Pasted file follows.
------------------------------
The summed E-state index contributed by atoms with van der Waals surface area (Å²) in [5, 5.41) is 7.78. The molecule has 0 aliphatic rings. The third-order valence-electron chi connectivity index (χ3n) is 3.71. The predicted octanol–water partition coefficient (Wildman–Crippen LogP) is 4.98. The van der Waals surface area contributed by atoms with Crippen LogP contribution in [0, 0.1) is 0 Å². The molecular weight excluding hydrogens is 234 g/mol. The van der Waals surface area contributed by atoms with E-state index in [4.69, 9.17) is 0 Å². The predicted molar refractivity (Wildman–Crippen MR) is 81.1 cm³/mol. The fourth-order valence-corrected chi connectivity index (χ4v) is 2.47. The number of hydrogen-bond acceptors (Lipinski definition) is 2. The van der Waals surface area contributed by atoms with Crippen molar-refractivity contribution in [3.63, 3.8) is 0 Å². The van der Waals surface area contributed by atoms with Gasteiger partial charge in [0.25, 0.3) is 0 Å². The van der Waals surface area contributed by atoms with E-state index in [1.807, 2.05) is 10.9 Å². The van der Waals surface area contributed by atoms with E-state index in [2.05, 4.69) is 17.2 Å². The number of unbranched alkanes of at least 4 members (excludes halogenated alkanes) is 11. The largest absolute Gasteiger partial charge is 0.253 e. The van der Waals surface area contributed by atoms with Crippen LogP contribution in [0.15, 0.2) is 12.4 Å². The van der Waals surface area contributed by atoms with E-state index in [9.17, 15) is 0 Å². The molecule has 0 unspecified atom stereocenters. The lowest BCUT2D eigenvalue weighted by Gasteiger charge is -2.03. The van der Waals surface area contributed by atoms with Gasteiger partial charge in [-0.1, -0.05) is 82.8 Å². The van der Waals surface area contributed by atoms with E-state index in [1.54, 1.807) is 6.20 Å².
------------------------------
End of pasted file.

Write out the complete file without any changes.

The summed E-state index contributed by atoms with van der Waals surface area (Å²) in [5, 5.41) is 7.78. The molecule has 0 aliphatic rings. The third-order valence-electron chi connectivity index (χ3n) is 3.71. The predicted octanol–water partition coefficient (Wildman–Crippen LogP) is 4.98. The van der Waals surface area contributed by atoms with Crippen LogP contribution in [0, 0.1) is 0 Å². The molecular weight excluding hydrogens is 234 g/mol. The van der Waals surface area contributed by atoms with E-state index in [4.69, 9.17) is 0 Å². The predicted molar refractivity (Wildman–Crippen MR) is 81.1 cm³/mol. The fourth-order valence-corrected chi connectivity index (χ4v) is 2.47. The number of hydrogen-bond acceptors (Lipinski definition) is 2. The van der Waals surface area contributed by atoms with Crippen molar-refractivity contribution in [3.63, 3.8) is 0 Å². The van der Waals surface area contributed by atoms with Gasteiger partial charge in [0.25, 0.3) is 0 Å². The van der Waals surface area contributed by atoms with E-state index in [1.807, 2.05) is 10.9 Å². The van der Waals surface area contributed by atoms with E-state index in [2.05, 4.69) is 17.2 Å². The number of unbranched alkanes of at least 4 members (excludes halogenated alkanes) is 11. The largest absolute Gasteiger partial charge is 0.253 e. The van der Waals surface area contributed by atoms with Crippen LogP contribution in [0.15, 0.2) is 12.4 Å². The van der Waals surface area contributed by atoms with E-state index in [9.17, 15) is 0 Å². The molecule has 0 unspecified atom stereocenters. The lowest BCUT2D eigenvalue weighted by Gasteiger charge is -2.03. The van der Waals surface area contributed by atoms with Gasteiger partial charge in [-0.1, -0.05) is 82.8 Å². The van der Waals surface area contributed by atoms with E-state index in [1.54, 1.807) is 6.20 Å².